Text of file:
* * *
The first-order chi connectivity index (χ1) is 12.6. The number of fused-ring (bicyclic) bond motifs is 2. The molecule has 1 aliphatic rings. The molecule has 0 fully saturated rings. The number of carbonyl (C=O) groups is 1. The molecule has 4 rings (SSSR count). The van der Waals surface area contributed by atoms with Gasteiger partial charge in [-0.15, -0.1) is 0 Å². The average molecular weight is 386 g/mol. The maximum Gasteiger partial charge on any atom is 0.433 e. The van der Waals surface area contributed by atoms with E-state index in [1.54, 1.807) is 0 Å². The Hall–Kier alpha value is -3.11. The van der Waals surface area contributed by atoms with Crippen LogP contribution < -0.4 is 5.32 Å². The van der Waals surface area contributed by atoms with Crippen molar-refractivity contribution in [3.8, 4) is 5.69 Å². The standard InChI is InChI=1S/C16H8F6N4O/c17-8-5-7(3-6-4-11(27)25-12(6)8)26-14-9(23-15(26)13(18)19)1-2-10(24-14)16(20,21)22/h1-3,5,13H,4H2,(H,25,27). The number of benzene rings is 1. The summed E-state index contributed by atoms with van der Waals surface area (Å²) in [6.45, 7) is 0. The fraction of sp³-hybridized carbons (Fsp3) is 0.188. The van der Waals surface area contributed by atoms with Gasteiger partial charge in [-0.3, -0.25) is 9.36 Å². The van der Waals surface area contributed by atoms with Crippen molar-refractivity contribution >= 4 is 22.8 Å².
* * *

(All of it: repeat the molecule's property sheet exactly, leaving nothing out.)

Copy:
The first-order chi connectivity index (χ1) is 12.6. The number of fused-ring (bicyclic) bond motifs is 2. The molecule has 1 aliphatic rings. The molecule has 0 fully saturated rings. The number of carbonyl (C=O) groups is 1. The molecule has 4 rings (SSSR count). The van der Waals surface area contributed by atoms with Gasteiger partial charge in [-0.15, -0.1) is 0 Å². The average molecular weight is 386 g/mol. The maximum Gasteiger partial charge on any atom is 0.433 e. The van der Waals surface area contributed by atoms with E-state index in [1.54, 1.807) is 0 Å². The Hall–Kier alpha value is -3.11. The van der Waals surface area contributed by atoms with Crippen LogP contribution < -0.4 is 5.32 Å². The van der Waals surface area contributed by atoms with Crippen molar-refractivity contribution in [3.8, 4) is 5.69 Å². The standard InChI is InChI=1S/C16H8F6N4O/c17-8-5-7(3-6-4-11(27)25-12(6)8)26-14-9(23-15(26)13(18)19)1-2-10(24-14)16(20,21)22/h1-3,5,13H,4H2,(H,25,27). The number of benzene rings is 1. The summed E-state index contributed by atoms with van der Waals surface area (Å²) in [6.45, 7) is 0. The fraction of sp³-hybridized carbons (Fsp3) is 0.188. The van der Waals surface area contributed by atoms with Gasteiger partial charge in [-0.3, -0.25) is 9.36 Å². The van der Waals surface area contributed by atoms with Crippen molar-refractivity contribution >= 4 is 22.8 Å².